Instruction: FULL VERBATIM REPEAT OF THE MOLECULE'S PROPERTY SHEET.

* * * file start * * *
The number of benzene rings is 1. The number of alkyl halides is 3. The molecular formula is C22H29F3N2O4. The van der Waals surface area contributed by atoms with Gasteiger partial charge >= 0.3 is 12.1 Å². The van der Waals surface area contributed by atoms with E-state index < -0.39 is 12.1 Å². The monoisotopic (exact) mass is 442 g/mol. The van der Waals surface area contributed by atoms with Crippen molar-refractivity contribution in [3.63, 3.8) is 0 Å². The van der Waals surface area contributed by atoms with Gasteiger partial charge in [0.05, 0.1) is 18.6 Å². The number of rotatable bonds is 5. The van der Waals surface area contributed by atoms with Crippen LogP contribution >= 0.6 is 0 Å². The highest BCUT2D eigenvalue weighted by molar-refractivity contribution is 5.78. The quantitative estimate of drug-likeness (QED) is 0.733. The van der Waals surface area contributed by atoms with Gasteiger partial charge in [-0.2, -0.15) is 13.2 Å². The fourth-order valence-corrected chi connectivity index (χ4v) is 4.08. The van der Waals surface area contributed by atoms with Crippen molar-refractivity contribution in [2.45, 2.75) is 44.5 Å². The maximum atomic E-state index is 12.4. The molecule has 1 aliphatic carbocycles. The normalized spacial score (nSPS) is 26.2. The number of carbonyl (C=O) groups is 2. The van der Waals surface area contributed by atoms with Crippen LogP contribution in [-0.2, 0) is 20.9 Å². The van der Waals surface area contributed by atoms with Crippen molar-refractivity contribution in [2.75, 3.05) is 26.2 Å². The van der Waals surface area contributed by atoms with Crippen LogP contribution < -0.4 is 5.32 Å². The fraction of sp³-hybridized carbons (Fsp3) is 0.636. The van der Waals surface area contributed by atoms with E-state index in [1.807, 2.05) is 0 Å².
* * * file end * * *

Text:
The number of benzene rings is 1. The number of alkyl halides is 3. The molecular formula is C22H29F3N2O4. The van der Waals surface area contributed by atoms with Gasteiger partial charge >= 0.3 is 12.1 Å². The van der Waals surface area contributed by atoms with E-state index < -0.39 is 12.1 Å². The monoisotopic (exact) mass is 442 g/mol. The van der Waals surface area contributed by atoms with Crippen molar-refractivity contribution in [3.63, 3.8) is 0 Å². The van der Waals surface area contributed by atoms with Gasteiger partial charge in [0.05, 0.1) is 18.6 Å². The number of rotatable bonds is 5. The van der Waals surface area contributed by atoms with Crippen LogP contribution >= 0.6 is 0 Å². The highest BCUT2D eigenvalue weighted by molar-refractivity contribution is 5.78. The quantitative estimate of drug-likeness (QED) is 0.733. The van der Waals surface area contributed by atoms with Gasteiger partial charge in [-0.2, -0.15) is 13.2 Å². The fourth-order valence-corrected chi connectivity index (χ4v) is 4.08. The van der Waals surface area contributed by atoms with Crippen molar-refractivity contribution in [2.45, 2.75) is 44.5 Å². The maximum atomic E-state index is 12.4. The molecule has 1 aliphatic carbocycles. The normalized spacial score (nSPS) is 26.2. The number of carbonyl (C=O) groups is 2. The van der Waals surface area contributed by atoms with Crippen LogP contribution in [-0.2, 0) is 20.9 Å². The van der Waals surface area contributed by atoms with Crippen molar-refractivity contribution in [2.75, 3.05) is 26.2 Å². The van der Waals surface area contributed by atoms with Crippen LogP contribution < -0.4 is 5.32 Å². The fraction of sp³-hybridized carbons (Fsp3) is 0.636. The van der Waals surface area contributed by atoms with E-state index in [1.807, 2.05) is 0 Å².